In the past, Austrian horses had little variation in registered names. Most horses had their family's name (Furioso, for example) and a combination of Roman and Arabic numbers. Today, an Austrian Warmblood colt has a name beginning with the same letter as his sire's name (Belmondo by Belluno), and a filly has a name beginning with the same letter as her dam's name (Dragona out of Dravida).

The most reliable way to recognize an Austrian Warmblood is by the brand, which is given to foals on their left hip and is in the form of a stylized "A".[2]



The Austro-Hungarian empire was known for its horse breeding programs which were based on a number of imperial stud farms. The role of these farms was to produce farm horses for the citizens, riding and carriage horses for the nobility, cavalry mounts and artillery horses for the military.[3] Although the former empire is also famed for producing the Kladruber and Lipizzaner, prominent among these stud farms were those located at Mezőhegyes and Bábolna. The former was founded in 1785, the latter was purchased by the government in 1789, and both are located in modern-day Hungary.[4] Mezőhegyes produced the Nonius, which was similar to the western Heavy Warmbloods, used for light agricultural work and for pulling artillery wagons. Beginning in the 1840s, Thoroughbred stallions - Furioso and North Star prominent among them - were bred to the Nonius mares to produce strains of more refined cavalry mounts and carriage horses.[5] Bábolna was originally an extension of Mezőhegyes, but in 1816 the administration decided to use only Arabian and Arab-bred stallions to achieve their cavalry goals. Born in Syria in 1830, the part-Arabian horse Shagya became the most famous of these Arabian-bred stallions. He came to Bábolna in 1836 and founded a strain of light cavalry and carriage horses which were taller and heavier than purebred Arabians, but which retained distinct Arabian type. A chestnut Arabian named Gidran followed soon after, crossed on mares who were more Thoroughbred in type. Respectively, these two sires founded the Shagya Arabian and Gidran Anglo-Arabian breeds.[3]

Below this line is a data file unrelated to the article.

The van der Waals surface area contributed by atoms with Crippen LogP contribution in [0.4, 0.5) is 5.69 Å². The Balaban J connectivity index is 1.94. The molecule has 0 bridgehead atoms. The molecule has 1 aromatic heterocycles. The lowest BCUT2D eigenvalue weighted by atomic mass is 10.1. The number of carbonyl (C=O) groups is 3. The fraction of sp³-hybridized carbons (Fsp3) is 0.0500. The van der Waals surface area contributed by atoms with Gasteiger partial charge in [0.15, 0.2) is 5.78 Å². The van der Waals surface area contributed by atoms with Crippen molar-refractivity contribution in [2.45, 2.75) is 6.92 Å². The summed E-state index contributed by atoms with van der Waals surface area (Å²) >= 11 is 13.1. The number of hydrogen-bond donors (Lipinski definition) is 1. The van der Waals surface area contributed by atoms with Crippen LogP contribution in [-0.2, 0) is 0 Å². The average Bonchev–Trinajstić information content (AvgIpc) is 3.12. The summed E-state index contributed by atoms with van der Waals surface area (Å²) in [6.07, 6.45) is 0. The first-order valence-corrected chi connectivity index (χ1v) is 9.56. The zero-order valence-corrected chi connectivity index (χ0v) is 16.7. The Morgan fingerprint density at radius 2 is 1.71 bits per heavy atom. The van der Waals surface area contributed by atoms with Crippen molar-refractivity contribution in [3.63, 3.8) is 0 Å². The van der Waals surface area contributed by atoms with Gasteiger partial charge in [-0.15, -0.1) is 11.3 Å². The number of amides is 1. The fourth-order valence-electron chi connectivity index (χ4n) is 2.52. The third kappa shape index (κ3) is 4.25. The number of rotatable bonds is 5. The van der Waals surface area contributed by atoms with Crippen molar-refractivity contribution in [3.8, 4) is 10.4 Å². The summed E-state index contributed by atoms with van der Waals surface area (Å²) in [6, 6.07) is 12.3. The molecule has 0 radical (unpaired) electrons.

The Nonius, Furioso-North Star, Shagya, Gidran, and several other strains are often collectively referred to as the Altösterreichische Pferderassen ("Old-Austrian Horse Breeds").[6] These horses formed the native mare base on which the Austrian Warmblood was founded.


Mechanization set in on the heels of World War II, making the use of horses in agriculture and transportation largely obsolete. The notion of changing to the breeding of recreational riding horses germinated at the Federal Stud Farm of Piber. The Arbeitsgemeinschaft für Warmblutzucht in Österreich (AWÖ) or Association for Warmblood Breeding in Austria was founded in 1964. Today it operates under the Zentralen Arbeitsgemeinschaft Österreichischer Pferdezüchter (ZAP) or Central Association of Austrian Horse Breeders, and is composed of regional member associations.